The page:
Quadtone RIP has not been mentioned and cannot be underestimated as a viable B&W printing option. Not only will it use your OEM inks in a much more optimal manner for B&W printing, it will give you much more sophisticated control of your print hue, allowing separate curve blends for highlights, mid tones, and shadows. Despite a reputation to the contrary, assuming supported printer and paper curves, you will be up and going quickly. It is a sophisticated enough driver for others to dig into and create unique use and curves for custom inksets as well, including Jon Cone's utilization of it for Piezography. Complexity comes with digging into customization and unusual inksets, but again, that is not that hard for many either, and there is a vibrant yahoo user group to help.
Given it's low shareware cost (you can try it for free), it's an option that must be on the list.
Additionally the QTR Print Tool is an amazing tool I would advise for anyone printing anything, color or B&W. For many of us involved in color management, it's become the only way to reliably print profile charts.
Quadtone RIP will make use of your 3 blacks, and the additional color inks for hue control, in a optimal manner like the much more expensive options, for$50. SHould you decide to proceed into specialty B&W inksets, you will already have QTR under your belt.
Tyler
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Alan Goldhammer

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Re: B&W printing options
« Reply #10 on: November 02, 2014, 03:19:19 pm »

Converting a colour image to B&W in Lightroom is my main tool. I really like the control that the HSL panel gives me. But you have to have a very good colour profile to get a good B&W profile. Most of the profiles that can be downloaded from the paper manufacturers don't give a stable grey balance from black to white, according to my tests.

And then the lightfastness of the print isn't at all as good as a real B&W profile, which uses the three black inks almost exclusively. It's only in the darker areas that the colour inks are used.

I get around the profile problem by creating my own using the ArgyllCMS.  I can include a 52 step B/W patch set in with the color patches and get a profile that works well for both color prints and B/W using the normal Epson print driver.
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Stefan Ohlsson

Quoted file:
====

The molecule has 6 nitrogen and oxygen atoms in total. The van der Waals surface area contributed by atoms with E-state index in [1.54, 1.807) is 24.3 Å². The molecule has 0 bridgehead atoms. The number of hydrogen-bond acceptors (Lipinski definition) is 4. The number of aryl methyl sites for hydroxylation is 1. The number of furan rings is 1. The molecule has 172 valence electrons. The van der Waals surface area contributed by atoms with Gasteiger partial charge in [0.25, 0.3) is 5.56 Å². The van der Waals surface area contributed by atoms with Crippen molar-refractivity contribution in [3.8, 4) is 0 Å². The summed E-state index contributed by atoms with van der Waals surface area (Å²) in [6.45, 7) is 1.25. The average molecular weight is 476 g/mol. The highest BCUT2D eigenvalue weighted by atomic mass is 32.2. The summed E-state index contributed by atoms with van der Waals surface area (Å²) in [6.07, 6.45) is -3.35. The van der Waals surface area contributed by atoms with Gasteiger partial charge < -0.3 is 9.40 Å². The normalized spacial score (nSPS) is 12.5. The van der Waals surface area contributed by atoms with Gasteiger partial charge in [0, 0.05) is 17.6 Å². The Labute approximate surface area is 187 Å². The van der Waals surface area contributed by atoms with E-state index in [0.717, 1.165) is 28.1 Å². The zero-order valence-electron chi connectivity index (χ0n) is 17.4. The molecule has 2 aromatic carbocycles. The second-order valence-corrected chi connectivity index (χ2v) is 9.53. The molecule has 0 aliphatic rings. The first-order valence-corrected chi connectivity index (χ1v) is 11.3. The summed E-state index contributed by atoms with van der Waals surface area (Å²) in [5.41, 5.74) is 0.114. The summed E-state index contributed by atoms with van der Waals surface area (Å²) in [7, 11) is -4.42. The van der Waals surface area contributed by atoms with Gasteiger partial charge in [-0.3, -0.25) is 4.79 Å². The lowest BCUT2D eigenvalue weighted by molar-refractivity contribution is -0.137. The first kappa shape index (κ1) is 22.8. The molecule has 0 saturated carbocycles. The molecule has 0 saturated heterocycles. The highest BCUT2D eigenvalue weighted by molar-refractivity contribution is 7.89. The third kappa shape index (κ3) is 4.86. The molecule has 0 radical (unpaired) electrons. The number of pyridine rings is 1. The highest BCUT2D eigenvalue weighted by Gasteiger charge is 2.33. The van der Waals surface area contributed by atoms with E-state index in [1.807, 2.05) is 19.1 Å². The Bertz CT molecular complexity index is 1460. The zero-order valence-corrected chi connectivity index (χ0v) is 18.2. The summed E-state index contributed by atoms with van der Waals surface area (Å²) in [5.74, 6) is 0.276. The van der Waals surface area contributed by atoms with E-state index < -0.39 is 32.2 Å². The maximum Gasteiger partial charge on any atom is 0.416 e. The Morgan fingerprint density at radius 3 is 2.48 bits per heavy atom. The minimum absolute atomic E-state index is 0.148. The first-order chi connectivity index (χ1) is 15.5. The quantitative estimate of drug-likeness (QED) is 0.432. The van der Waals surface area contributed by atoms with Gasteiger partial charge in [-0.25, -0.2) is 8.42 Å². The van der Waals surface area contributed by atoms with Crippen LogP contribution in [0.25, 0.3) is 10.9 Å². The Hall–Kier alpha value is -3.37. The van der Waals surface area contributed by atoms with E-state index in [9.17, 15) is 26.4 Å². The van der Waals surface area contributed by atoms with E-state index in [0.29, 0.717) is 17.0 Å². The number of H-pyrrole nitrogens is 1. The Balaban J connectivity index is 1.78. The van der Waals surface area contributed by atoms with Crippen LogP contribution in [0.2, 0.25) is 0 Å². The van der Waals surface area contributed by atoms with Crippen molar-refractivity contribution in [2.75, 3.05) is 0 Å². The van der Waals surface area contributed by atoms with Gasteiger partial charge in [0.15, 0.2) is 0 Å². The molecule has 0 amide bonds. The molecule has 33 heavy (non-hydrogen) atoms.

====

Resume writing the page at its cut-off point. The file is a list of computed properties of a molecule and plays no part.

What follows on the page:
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Re: B&W printing options
« Reply #11 on: November 02, 2014, 05:35:45 pm »

I get around the profile problem by creating my own using the ArgyllCMS.  I can include a 52 step B/W patch set in with the color patches and get a profile that works well for both color prints and B/W using the normal Epson print driver.
But is it possible to create a profile that uses mostly the black inks in the highlights and mid tones and only adds colour inks to neutralize the print colour and deepens the black? That's important to minimize the metameric failure, which is a real problem with B&W prints? Can you create a profile without using the yellow inks, that isn't as light fast as the other inks? I haven't used Argyll, so I don't know.

If it's only to get a really stable gray balance there are other ways. To do that with a profile made in i1Profiler I use a target with some 2000 patches as a fine tuning step. I have no idea if that will give you a better result than the Argyll does, as I haven't tested that profiling program. But for the profiles I create for the Epson driver, it's OK.
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Jeff-Grant

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Re: B&W printing options
« Reply #12 on: November 02, 2014, 09:19:25 pm »

Many thanks. That has given me a lot to ponder. I should have mentioned that I don't use LR, and won't in the future. I use C1 exclusively and Phocus for my old H stuff. I much prefer the look of colour from them. Additionally, I use Nik Silver Efex for my B&W conversions. I'm also wary of RIPs, having bought ColorBurst at full price only to have support dropped and then buying Overdrive which has it's own set of issues for me. Currently, I am using Mirage which is proving to be stable and easy to use.

When I looked at the Imageprint site, the first thing that I saw was the B&W feature. The impression is that I just press a button for instant B&W. I've never found that to be the case. If it's true, I wonder what I have been doing all this time with SEP.

My inclination is to try QTR, just to get the hang of it. I already have it from a while back. From memory, the last time that I looked at it, soft proofing was not an option. looking again, Print Tool appears to include it but the manual is not crystal clear on how to use it. I'm assuming that I need to select a QTR profile for soft proofing. If I get this going to my satisfaction, I can look at ink sets later.
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Stefan Ohlsson

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Re: B&W printing options
« Reply #13 on: November 03, 2014, 02:01:26 am »